One of my favorite professors in college (actually, she’s the reason I minored in sociology) once told a story from the early days of her 30-something highly-successful and loving marriage.
At the time, her and her husband had yet to learn how to communicate with one another and often got in tedious fights over in the most insignificant of differences. In a particularly nasty fight, she stormed off into their bedroom, slamming the door and collapsing into the bed, sobbing uncontrollably. Ten minutes later, when her husband didn’t follow to console her and apologize, she raised out of her despair to find him. She pulled the drapes away to find him outside, mowing the lawn, seemingly unaffected by the argument they just had.
Infuriated, she sought revenge to make him feel the same pain she did. She described herself running through the house inhibited, furiously looking for something to destroy. And there, sitting in its prized placement on their living room coffee table, sat a book of beloved poems. Not just any collection bought second-hand at a bookstore – but an actual, original copy. Knowing her love for the greats, it had been a wedding gift.
In her rage, she took it in her hands and ripped out the pages, letting them splash across the floor as pitifully as the tears rolled down her face. In this moment, her husband walked in and saw her. She stood frozen, the shreds pressed against the bottoms of her feet, and he stopped in his tracks. Whimpering, she put her angry face back on to show she wouldn’t be the first to let up or to give in. She was sure this would get him – look what she had done. This would get him.
Without saying a word, he picked up a garbage bag and dust pan, swept up the pieces of the book, including the spine and walked away. They went to bed mad, never saying anything, and she continued to pout.
Months later, at Christmastime, the fights had lessened and they had started to effectively discuss issues instead of taking them out on one another (or literature). When their guests had cleared and they were left alone, he said he had a special gift for her. Excitedly, they sat in front of the fireplace, next to the coffee table and she unwrapped a book. The book.
He had painstakingly taped back together every last page of that antique collection of poetry, and inside the front flap, written: How do I love thee? Still.
She had forgotten by then what that awful fight was about but she never forgot that gesture, and she tried to never do something so vicious again. My eyes watered while my heart swelled in class, and it still makes me a little gooey inside to write it now. It was inspiring – and so touching – that a person could forgive and still love someone ever after doing something so horribly disrespectful.
But now, a few relationships and more than a few years later, I’ve come to realize that what she did is no different than what we all do. Especially when we rely on immaturity and grand gestures to keep a relationship strong. If we race away (and wait the allotted few minutes or so), he’ll feel guilty and come to our rescue, tell us he’s sorry and all will be well. We really think that by leaving, the other person will surely follow, for they could never imagine their life without us. We believe that if we remove ourselves enough from the relationship, even cutting the chord or doing something we know that’ll dig that dagger despicably deep, they’ll see how much they’re hurting us because they’ll hurt too. And if they hurt and we hurt, then we’ll get back together, we’ll get over that awful predicament, to be together.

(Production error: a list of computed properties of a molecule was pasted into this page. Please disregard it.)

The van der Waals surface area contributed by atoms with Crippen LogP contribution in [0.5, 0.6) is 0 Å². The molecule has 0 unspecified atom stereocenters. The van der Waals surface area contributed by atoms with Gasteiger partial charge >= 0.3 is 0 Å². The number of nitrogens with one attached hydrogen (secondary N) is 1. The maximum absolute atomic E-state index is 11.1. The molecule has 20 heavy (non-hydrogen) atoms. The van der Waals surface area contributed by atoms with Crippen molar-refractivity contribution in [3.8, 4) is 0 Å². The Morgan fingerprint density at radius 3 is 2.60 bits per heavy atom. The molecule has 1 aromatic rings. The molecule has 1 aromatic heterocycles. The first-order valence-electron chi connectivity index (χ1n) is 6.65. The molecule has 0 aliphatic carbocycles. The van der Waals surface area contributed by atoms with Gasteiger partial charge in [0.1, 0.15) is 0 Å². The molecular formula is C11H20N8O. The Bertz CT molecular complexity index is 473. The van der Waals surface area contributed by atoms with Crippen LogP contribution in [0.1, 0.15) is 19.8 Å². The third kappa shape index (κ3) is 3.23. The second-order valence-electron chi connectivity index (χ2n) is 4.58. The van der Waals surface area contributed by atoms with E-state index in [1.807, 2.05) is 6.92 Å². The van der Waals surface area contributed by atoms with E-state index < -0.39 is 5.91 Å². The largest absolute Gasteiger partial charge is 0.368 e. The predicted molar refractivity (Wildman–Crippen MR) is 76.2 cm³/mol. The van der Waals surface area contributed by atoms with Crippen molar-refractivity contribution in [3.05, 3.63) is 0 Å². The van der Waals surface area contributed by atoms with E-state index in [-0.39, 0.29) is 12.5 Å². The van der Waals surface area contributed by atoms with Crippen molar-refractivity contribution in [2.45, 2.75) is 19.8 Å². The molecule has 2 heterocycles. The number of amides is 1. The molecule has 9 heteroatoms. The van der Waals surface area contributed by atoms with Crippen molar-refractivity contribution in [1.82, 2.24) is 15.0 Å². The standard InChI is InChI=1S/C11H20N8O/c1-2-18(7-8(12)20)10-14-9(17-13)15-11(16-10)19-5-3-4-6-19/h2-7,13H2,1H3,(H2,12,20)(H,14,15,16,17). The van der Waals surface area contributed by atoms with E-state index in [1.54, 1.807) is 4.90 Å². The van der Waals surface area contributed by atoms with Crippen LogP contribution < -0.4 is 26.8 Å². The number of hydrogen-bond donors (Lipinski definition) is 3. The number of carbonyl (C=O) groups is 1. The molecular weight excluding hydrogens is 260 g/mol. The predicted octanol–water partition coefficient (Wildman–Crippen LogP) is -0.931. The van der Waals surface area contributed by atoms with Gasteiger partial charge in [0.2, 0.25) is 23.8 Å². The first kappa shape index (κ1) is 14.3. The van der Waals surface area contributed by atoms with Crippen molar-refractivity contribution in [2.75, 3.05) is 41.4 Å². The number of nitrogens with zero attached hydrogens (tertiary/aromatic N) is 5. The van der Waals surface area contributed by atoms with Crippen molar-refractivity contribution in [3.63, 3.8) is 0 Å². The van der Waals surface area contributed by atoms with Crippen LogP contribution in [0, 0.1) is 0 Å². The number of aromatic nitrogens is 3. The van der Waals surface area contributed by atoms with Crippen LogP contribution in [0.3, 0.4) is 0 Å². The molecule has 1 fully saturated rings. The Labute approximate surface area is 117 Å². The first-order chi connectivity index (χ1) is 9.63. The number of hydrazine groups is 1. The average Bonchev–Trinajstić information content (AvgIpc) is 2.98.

It doesn’t work that way, does it? It’s not supposed to, is it?
I can’t imagine being in (another) relationship where I feel like to be noticed, to be valued, to not be taken for granted, I have to leave. And I surely don’t want to be in one where even if I do, even if I’m pushed to that point, I’m left out there in the street, still waiting for a gesture that I’m nearly convinced will never happen.
Because somewhere out there, in this concrete jungle or maybe on a safari I’ve yet to scour, there is a man who will love me still. Who will love me despite the madness or the sadness, and regardless if I’m crazy or collected. Who will be able to give me what I need and appreciate what I give him. Who will be able to fall in love with me as easily as I fall for him.
And if there isn’t – if that’s not my destiny, I’ll still love me…still.
It is a hard thing to do but I totally get it.
Life: Between the lines reblogged this on Life between the lines.
Been in that exact same situation (sort of). Totally get it, from all the angles involved.
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Great post! This made me teary eyed.
I am one of the fortunate ones that got an I love you, still, husband! This post made me cry because I remember so many silly arguments and how much time was wasted pouting, being unforgiving and spiteful. I was such a drama queen – so glad I got over it!
I’ve read many, many, many of your blogs. This one is so far my favorite! Brilliant!